Dome of Discovery
The Dome of Discovery was a temporary exhibition building designed by architect Ralph Tubbs for the Festival of Britain celebrations which took place on London's South Bank in 1951, alongside the River Thames. The consulting engineers were Freeman Fox & Partners, in particular Oleg Kerensky and Gilbert Roberts.
Like the adjacent Skylon, the dome became an iconic structure for the public and helped popularise modern design and architectural style in a Britain still suffering through post-war austerity. As twin icons, the forms of the Skylon and Dome of Discovery were related to those of the Trylon and Perisphere of the 1939 New York World's Fair. Controversially, after the Festival closed, the dome was demolished and its materials sold as scrap. The site was cleared for reuse, and is now the location of the Jubilee Gardens, near the London Eye.
The dome had a diameter of 365 feet (111 m) and stood 93 feet (28 m) tall, making it at the time the largest dome in the world. It had a long escalator as its dramatic entrance, with the dome itself made out of aluminium. Construction was contracted to Horseley Ironworks of Tipton, with fabrication partly sub-contracted to Structural and Mechanical Development Engineers Ltd of Slough. It was erected by Horseley on a site designed and prepared by Costain Group from concrete and aluminium in a modernist style and housed many of the festival attractions. Internally the dome included a number of galleries on various levels housing exhibitions on the theme of discovery.
The theme of the exhibition in the Dome of Discovery was "British initiative in exploration and discovery is as strong as it ever was."
The exhibition was divided into the following sections:
- The Land
- The Earth
- Outer Space
- The Physical World
- The Living World
Keith Vaughan was commissioned to paint a 50-foot mural on the theme of discovery. No photographic record of this mural exists, although a sketch was included in Sotheby's 21–22 November 2017 sale.
In response to a public statement by Jude Kelly about the destiny of the Skylon, an investigation was launched by the Front Row programme on the BBC Home Service, later to become (in 1967) BBC Radio 4. The result was broadcast on 8 March 2011, revealing that the Skylon and the roof of the Dome of Discovery were sold for scrap to George Cohen and Sons, scrap metal dealers of Wood Lane, White City, and dismantled at their works in Bidder Street, Canning Town, on the banks of the River Lea. Some of the metal fragments were then turned into a series of commemorative paper-knives and artefacts. The inscriptions on the paper-knife read "600"[n 1] and "Made from the aluminium alloy roof sheets which covered the Dome of Discovery at the Festival of Britain, South Bank. The Dome, Skylon and 10 other buildings on the site, were dismantled by George Cohen and Sons and Company LTD during 6 months of 1952."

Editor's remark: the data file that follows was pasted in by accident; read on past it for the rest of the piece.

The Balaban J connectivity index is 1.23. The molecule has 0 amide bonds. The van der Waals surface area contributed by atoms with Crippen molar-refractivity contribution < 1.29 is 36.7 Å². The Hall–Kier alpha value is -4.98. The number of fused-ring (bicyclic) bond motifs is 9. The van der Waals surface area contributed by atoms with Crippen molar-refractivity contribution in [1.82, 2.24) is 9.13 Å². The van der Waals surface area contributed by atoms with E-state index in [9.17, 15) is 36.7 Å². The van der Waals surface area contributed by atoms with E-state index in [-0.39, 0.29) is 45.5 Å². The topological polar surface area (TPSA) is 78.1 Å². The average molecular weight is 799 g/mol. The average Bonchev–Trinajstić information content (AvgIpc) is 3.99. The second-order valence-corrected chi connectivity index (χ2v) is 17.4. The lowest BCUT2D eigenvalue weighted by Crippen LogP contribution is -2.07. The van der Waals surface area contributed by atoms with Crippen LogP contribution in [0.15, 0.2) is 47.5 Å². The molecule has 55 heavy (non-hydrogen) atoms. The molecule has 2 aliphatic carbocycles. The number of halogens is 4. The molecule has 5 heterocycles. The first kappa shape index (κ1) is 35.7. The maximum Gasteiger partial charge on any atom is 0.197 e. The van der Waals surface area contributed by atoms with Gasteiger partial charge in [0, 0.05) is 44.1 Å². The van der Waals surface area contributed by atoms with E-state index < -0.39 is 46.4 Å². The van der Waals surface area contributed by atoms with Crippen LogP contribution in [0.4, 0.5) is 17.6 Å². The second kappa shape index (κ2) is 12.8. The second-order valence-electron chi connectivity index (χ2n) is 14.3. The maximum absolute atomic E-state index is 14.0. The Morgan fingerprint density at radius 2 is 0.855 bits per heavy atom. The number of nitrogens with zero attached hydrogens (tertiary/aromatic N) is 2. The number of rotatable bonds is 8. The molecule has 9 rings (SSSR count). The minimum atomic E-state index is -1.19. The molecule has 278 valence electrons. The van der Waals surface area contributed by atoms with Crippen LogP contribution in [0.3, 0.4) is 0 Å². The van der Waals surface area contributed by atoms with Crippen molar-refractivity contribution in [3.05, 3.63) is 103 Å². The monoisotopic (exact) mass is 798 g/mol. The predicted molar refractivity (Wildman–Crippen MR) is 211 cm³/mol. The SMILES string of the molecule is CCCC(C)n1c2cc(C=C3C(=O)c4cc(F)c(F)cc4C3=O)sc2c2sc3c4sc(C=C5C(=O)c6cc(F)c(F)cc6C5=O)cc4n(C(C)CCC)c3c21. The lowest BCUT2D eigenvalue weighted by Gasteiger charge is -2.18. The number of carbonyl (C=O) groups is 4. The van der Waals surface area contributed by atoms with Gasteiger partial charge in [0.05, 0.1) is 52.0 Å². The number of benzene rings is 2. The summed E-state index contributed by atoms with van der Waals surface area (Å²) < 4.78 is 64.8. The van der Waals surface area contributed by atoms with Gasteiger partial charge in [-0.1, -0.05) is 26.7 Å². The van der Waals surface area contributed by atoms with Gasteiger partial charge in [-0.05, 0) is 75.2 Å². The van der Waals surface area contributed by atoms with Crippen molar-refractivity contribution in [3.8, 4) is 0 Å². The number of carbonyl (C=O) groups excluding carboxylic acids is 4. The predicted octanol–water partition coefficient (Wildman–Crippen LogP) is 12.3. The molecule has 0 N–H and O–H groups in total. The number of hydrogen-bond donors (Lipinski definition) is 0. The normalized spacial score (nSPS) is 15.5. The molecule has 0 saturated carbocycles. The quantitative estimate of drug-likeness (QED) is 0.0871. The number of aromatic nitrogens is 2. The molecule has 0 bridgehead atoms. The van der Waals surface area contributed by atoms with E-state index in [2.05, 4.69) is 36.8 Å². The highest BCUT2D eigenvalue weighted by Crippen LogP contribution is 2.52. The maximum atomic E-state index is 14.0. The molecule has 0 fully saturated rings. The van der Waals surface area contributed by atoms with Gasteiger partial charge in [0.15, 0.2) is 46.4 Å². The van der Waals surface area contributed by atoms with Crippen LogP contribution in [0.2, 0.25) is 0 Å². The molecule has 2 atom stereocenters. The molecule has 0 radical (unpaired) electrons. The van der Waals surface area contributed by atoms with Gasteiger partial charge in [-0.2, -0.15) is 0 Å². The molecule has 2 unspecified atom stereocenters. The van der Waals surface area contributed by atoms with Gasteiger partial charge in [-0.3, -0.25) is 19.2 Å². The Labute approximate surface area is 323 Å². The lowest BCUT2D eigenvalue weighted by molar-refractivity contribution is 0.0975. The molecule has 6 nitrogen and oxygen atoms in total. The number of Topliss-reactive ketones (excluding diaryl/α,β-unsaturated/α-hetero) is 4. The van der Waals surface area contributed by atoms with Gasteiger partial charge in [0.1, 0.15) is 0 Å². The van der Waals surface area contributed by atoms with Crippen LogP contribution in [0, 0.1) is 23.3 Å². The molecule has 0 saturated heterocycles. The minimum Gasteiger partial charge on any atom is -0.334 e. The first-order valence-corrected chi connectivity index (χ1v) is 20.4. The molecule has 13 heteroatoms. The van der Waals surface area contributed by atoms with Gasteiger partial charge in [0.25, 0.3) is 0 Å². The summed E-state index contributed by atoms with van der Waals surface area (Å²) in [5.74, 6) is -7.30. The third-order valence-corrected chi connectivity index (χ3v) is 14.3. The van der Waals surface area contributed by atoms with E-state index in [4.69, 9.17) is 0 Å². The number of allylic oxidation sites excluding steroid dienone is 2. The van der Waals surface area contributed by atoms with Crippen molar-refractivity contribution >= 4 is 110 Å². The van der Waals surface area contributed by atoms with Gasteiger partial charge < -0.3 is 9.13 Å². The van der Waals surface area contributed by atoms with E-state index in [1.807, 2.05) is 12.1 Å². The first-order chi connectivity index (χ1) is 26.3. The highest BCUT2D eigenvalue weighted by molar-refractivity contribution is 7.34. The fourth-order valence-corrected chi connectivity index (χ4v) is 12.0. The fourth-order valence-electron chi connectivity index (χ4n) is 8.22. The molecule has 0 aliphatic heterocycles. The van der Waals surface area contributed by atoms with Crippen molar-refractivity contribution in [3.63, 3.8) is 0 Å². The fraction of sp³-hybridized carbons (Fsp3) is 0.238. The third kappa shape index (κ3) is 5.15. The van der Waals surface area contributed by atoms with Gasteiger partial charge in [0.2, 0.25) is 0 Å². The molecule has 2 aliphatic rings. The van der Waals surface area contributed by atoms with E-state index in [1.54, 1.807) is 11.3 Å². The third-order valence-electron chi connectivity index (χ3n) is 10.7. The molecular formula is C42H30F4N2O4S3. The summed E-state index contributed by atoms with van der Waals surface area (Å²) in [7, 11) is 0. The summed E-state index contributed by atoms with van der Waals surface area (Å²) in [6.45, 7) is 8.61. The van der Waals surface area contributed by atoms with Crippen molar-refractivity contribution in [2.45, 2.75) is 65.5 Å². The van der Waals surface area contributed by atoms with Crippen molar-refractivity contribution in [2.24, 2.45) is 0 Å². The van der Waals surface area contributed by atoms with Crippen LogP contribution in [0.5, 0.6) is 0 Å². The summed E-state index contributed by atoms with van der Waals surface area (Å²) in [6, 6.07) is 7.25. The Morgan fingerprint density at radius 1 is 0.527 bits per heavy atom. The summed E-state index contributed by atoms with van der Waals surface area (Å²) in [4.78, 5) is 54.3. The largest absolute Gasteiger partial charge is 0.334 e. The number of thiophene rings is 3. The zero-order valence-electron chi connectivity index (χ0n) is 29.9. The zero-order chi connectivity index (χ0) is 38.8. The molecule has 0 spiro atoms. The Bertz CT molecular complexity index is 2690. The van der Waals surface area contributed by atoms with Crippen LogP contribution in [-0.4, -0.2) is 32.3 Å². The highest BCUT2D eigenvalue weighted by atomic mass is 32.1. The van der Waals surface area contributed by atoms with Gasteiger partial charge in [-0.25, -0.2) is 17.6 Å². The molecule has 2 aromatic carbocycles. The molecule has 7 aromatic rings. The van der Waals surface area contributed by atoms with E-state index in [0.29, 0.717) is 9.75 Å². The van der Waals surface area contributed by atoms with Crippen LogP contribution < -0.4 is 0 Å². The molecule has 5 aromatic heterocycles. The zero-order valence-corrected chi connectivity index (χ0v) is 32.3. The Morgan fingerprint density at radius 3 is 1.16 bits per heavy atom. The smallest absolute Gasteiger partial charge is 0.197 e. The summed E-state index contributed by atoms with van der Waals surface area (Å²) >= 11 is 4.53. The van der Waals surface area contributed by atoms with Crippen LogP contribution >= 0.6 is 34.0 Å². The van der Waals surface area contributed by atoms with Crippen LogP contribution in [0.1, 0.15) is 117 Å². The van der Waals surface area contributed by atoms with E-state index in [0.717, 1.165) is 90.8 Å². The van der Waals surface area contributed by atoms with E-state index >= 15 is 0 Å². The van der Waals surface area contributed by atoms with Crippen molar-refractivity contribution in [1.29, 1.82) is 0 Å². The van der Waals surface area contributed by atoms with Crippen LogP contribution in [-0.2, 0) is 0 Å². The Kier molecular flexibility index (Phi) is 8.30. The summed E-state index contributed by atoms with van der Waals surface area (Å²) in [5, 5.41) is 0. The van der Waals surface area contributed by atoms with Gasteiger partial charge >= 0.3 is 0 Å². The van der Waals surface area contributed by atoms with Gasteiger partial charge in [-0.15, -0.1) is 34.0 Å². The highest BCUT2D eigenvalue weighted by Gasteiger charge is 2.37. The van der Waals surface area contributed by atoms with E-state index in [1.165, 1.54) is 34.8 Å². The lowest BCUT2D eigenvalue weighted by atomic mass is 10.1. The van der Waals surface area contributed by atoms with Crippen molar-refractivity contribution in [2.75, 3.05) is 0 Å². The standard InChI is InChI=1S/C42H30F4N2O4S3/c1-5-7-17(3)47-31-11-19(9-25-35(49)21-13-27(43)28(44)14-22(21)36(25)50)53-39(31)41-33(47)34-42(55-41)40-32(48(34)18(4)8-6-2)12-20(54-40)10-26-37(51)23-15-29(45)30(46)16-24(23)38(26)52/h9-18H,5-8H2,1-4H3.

- "Prefab Icon: Dome of Discovery by Ralph Tubbs". Dwell. Retrieved 2 June 2017.
- "Dome of Discovery Engineering Timeline".
- Allen, J. S. (1993). A History of Horseley, Tipton: two centuries of engineering progress. Ashbourne: Landmark. p. 156. ISBN 1-901522-90-3.
- "Visit to a Demonstration given by the Structural and Mechanical Development Engineers Limited". The Structural Engineer. 1950. Retrieved 20 June 2016.
- Costain Group: Did you know? - Point 8 Archived July 4, 2011, at the Wayback Machine
- Cox, Ian, The South Bank Exhibition: A guide to the story it tells, HMSO, 1951.
- "Keith Vaughan | Catalogue Note2, Sotheby's.
- Skylon investigation, Front Row, BBC Radio 4.
- Dome of Discovery under construction[permanent dead link], Museum of London Picture Library.
- Festival of Britain — A Tour of the Dome of Discovery